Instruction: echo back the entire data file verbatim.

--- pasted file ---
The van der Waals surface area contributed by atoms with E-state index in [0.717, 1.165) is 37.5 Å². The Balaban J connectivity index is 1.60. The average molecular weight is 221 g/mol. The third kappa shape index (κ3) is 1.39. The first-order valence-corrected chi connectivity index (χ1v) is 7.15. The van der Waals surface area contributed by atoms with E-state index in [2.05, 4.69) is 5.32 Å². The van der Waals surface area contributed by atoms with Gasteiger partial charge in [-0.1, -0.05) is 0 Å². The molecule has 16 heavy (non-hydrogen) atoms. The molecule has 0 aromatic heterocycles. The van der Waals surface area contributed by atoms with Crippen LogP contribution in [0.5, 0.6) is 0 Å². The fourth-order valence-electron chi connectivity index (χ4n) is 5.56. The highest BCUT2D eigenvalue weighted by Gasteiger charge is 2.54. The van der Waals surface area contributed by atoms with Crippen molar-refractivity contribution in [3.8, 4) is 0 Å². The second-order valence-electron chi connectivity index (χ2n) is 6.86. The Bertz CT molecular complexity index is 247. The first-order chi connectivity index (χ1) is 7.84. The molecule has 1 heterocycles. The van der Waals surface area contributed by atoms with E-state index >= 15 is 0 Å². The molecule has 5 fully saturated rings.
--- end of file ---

The van der Waals surface area contributed by atoms with E-state index in [0.717, 1.165) is 37.5 Å². The Balaban J connectivity index is 1.60. The average molecular weight is 221 g/mol. The third kappa shape index (κ3) is 1.39. The first-order valence-corrected chi connectivity index (χ1v) is 7.15. The van der Waals surface area contributed by atoms with E-state index in [2.05, 4.69) is 5.32 Å². The van der Waals surface area contributed by atoms with Gasteiger partial charge in [-0.1, -0.05) is 0 Å². The molecule has 16 heavy (non-hydrogen) atoms. The molecule has 0 aromatic heterocycles. The van der Waals surface area contributed by atoms with Crippen LogP contribution in [0.5, 0.6) is 0 Å². The fourth-order valence-electron chi connectivity index (χ4n) is 5.56. The highest BCUT2D eigenvalue weighted by Gasteiger charge is 2.54. The van der Waals surface area contributed by atoms with Crippen molar-refractivity contribution in [3.8, 4) is 0 Å². The second-order valence-electron chi connectivity index (χ2n) is 6.86. The Bertz CT molecular complexity index is 247. The first-order chi connectivity index (χ1) is 7.84. The molecule has 1 heterocycles. The van der Waals surface area contributed by atoms with E-state index >= 15 is 0 Å². The molecule has 5 fully saturated rings.